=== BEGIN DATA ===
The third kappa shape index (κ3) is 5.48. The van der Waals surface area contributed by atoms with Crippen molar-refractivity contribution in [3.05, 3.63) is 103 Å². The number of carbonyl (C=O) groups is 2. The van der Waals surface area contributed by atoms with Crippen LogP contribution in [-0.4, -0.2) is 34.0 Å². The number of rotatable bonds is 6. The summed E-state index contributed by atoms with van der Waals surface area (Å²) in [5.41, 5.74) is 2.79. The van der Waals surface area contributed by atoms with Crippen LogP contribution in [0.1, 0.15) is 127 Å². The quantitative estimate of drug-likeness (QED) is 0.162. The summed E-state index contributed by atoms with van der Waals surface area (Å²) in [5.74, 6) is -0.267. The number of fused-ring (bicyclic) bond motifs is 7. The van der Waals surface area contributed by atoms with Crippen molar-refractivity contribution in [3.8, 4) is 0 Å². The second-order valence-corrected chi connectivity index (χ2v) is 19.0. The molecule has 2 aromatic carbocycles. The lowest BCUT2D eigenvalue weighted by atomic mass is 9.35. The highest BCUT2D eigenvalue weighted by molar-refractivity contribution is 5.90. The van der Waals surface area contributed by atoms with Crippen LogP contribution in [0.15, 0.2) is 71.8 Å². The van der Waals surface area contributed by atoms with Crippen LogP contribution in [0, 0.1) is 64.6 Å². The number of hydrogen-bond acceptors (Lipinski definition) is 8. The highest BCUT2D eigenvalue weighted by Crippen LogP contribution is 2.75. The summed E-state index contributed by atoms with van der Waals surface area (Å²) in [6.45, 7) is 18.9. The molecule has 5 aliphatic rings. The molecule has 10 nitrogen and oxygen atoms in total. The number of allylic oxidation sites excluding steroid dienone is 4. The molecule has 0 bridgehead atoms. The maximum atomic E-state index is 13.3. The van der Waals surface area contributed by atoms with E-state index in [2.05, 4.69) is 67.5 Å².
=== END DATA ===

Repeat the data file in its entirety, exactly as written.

The third kappa shape index (κ3) is 5.48. The van der Waals surface area contributed by atoms with Crippen molar-refractivity contribution in [3.05, 3.63) is 103 Å². The number of carbonyl (C=O) groups is 2. The van der Waals surface area contributed by atoms with Crippen LogP contribution in [-0.4, -0.2) is 34.0 Å². The number of rotatable bonds is 6. The summed E-state index contributed by atoms with van der Waals surface area (Å²) in [5.41, 5.74) is 2.79. The van der Waals surface area contributed by atoms with Crippen LogP contribution in [0.1, 0.15) is 127 Å². The quantitative estimate of drug-likeness (QED) is 0.162. The summed E-state index contributed by atoms with van der Waals surface area (Å²) in [5.74, 6) is -0.267. The number of fused-ring (bicyclic) bond motifs is 7. The van der Waals surface area contributed by atoms with Crippen molar-refractivity contribution in [3.8, 4) is 0 Å². The second-order valence-corrected chi connectivity index (χ2v) is 19.0. The molecule has 2 aromatic carbocycles. The lowest BCUT2D eigenvalue weighted by atomic mass is 9.35. The highest BCUT2D eigenvalue weighted by molar-refractivity contribution is 5.90. The van der Waals surface area contributed by atoms with Crippen LogP contribution in [0.15, 0.2) is 71.8 Å². The van der Waals surface area contributed by atoms with Crippen LogP contribution in [0, 0.1) is 64.6 Å². The number of hydrogen-bond acceptors (Lipinski definition) is 8. The highest BCUT2D eigenvalue weighted by Crippen LogP contribution is 2.75. The summed E-state index contributed by atoms with van der Waals surface area (Å²) in [6.45, 7) is 18.9. The molecule has 5 aliphatic rings. The molecule has 10 nitrogen and oxygen atoms in total. The number of allylic oxidation sites excluding steroid dienone is 4. The molecule has 0 bridgehead atoms. The maximum atomic E-state index is 13.3. The van der Waals surface area contributed by atoms with E-state index in [2.05, 4.69) is 67.5 Å².